Overall opinion of the US’s global influence has also declined in the US itself, dropping 11 percentage points from 33% 2019 to 22% 2020, though still remaining solidly on the positive side of the spectrum.
A majority of the world (55%) thinks that it is “very likely” or “somewhat likely” that a foreign power will influence the results of their next election. This fear is highest in mainly densely populated Asian countries: Indonesia, Pakistan, India and the Philippines.
On the other hand, the two countries that worry the least are China and Russia, followed by mostly EU member countries. Despite regular focus on Russian interference in US elections, Americans fall squarely in the middle across the globe, with 55% thinking that interference in the upcoming elections is very or somewhat likely.
Democracy During COVID-19
The vast majority of people around the world (70%) are generally satisfied with their government’s response to the COVID-19 virus, saying their government is handling the crisis well. The countries most critical of their government’s response are Brazil and Chile, where only 34% and 39% respectively think that their governments are responding well.
The countries most satisfied with their government’s response are China (95%), Vietnam (95%), Greece (89%), Malaysia (89%) and Ireland (87%). Satisfaction with government response is practically as high in democracies as non-democracies overall (70% vs. 74%, respectively).
Across the 53 countries surveyed, about half of the population feels like their country applied the “right amount” of restrictions on people’s movement while 28% think their government has “not done enough”, and only 17% think their government has done “too much”.
People in Asian countries surveyed show the highest satisfaction, led by Vietnam, Taiwan and Singapore where over 70% say the restrictions have been the “right amount”.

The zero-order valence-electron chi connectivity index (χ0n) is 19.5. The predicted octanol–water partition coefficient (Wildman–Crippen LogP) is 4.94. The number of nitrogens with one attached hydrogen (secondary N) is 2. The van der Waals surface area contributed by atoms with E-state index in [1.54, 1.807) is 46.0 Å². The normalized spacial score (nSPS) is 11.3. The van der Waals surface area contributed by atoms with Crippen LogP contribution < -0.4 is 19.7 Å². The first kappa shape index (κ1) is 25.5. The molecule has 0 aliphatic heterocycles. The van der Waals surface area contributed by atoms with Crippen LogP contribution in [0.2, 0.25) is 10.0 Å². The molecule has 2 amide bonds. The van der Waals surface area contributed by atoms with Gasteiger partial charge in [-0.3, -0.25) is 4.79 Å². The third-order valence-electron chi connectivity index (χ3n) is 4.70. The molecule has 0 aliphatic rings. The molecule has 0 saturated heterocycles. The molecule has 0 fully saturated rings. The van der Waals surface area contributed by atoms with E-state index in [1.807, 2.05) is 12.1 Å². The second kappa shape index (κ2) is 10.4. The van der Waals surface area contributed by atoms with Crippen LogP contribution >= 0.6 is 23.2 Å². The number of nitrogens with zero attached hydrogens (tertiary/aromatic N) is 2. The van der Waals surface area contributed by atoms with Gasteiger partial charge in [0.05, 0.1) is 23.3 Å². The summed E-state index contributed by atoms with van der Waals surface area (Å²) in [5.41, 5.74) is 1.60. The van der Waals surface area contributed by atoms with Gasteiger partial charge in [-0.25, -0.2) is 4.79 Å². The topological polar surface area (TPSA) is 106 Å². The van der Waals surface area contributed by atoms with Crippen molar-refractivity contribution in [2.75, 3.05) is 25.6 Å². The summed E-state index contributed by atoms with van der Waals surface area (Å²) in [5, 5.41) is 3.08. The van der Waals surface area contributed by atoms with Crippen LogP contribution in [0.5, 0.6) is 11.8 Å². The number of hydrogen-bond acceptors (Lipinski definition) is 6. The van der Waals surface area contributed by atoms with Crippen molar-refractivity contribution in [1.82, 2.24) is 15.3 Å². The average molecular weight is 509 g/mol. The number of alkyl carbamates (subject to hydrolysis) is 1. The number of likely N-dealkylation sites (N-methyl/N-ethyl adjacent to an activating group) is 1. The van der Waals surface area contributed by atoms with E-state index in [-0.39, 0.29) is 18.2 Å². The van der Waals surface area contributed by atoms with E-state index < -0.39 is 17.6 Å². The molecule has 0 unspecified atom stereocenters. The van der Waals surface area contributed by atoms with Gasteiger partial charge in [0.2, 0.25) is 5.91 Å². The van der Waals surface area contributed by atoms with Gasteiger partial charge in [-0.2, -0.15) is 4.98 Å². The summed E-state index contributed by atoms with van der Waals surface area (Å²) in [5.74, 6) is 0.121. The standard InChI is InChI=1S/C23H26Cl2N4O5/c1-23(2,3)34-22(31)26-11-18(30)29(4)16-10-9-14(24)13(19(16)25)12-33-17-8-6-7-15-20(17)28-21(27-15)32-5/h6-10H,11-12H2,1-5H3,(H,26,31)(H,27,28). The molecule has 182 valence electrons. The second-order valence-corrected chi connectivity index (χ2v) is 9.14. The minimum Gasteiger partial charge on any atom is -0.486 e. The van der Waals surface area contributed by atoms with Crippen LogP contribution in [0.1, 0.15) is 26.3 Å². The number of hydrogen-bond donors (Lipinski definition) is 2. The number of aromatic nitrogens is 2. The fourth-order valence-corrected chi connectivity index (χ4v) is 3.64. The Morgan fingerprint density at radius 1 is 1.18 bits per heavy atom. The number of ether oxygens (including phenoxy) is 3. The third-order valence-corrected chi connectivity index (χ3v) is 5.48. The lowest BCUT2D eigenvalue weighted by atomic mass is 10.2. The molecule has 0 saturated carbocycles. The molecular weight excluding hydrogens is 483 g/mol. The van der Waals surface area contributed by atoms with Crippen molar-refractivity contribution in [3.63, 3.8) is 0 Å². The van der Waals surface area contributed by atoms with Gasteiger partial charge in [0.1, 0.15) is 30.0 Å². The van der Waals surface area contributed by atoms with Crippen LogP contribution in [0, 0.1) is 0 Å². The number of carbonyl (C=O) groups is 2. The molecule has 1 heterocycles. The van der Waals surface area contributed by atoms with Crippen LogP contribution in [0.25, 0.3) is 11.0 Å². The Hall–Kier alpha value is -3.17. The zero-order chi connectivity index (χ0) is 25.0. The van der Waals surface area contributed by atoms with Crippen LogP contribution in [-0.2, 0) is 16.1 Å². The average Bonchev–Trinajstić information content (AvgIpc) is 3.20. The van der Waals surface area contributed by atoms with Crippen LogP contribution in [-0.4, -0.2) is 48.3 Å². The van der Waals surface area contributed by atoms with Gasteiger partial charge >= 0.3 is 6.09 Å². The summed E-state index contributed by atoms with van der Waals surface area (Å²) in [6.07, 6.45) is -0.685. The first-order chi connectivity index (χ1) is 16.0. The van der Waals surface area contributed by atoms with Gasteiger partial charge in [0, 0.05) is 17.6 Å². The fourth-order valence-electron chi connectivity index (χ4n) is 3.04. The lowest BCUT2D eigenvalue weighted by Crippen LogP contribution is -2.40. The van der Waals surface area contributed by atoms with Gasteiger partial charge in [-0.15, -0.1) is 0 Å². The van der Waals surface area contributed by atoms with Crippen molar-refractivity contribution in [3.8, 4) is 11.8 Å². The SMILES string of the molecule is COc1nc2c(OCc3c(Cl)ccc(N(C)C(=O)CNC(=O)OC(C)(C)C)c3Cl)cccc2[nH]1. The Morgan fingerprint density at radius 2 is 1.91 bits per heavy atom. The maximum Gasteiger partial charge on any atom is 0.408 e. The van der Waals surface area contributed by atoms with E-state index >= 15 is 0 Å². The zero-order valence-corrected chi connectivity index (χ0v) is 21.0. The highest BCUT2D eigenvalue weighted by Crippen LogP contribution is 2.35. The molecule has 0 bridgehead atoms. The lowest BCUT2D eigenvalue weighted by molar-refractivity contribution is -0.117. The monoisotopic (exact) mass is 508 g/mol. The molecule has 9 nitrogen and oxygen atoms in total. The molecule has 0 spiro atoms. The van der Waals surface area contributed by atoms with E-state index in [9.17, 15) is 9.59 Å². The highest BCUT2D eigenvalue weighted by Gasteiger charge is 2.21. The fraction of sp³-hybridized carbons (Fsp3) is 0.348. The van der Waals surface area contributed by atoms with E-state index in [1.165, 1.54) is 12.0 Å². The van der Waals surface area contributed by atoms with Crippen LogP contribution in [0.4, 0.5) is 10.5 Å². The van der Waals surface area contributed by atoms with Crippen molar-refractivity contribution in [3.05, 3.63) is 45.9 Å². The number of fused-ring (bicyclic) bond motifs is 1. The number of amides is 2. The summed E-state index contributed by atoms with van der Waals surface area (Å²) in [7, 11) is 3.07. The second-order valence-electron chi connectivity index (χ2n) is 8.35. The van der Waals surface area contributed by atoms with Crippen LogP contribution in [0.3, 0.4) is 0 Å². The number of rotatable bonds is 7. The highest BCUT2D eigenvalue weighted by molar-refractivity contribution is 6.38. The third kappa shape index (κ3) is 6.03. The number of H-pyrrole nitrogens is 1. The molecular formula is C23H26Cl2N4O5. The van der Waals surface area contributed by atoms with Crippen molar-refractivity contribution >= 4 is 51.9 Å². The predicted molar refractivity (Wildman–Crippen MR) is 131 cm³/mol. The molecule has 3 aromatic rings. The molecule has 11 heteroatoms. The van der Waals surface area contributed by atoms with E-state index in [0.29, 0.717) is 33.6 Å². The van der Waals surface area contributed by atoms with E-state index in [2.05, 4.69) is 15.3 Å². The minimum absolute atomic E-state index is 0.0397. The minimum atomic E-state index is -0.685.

On the other hand, Latin American countries are among the most critical, particularly Brazil and Chile, where the largest share of people (over 60%) feel like their government has “not done enough” to limit people’s movement to stop the COVID-19. Conversely, people in MENA countries such as Saudi Arabia and Morocco and Egypt are most critical of their governments for having done “too much” to limit people’s movement.
When asked to assess China’s and the US’s response to the COVID-19 pandemic, almost all countries rate China’s response as much better. The only countries that think the US’s response is better are Japan (+17% in favor of US) and the US itself (+13% in favor of the US).
Across the 53 countries in the survey, about half of the population agrees that their government has gone too far in violating basic freedoms during the COVID-19 response. This is a more widespread opinion than the 33% who disagree.
The countries where most people agree with this sentiment overall are MENA countries: Morocco, Saudi Arabia, Algeria. In these countries, the number of people who agree that their freedoms have been violated out-numbers those who disagree nearly 7 to 1 (or 70% vs 10%)
Generally, democratic countries are split about this feeling, with equal shares agreeing and disagreeing (39% vs. 38%)
In non-democracies, however, the perception of violated freedoms feels much higher (nearly double): ~50% vs ~25%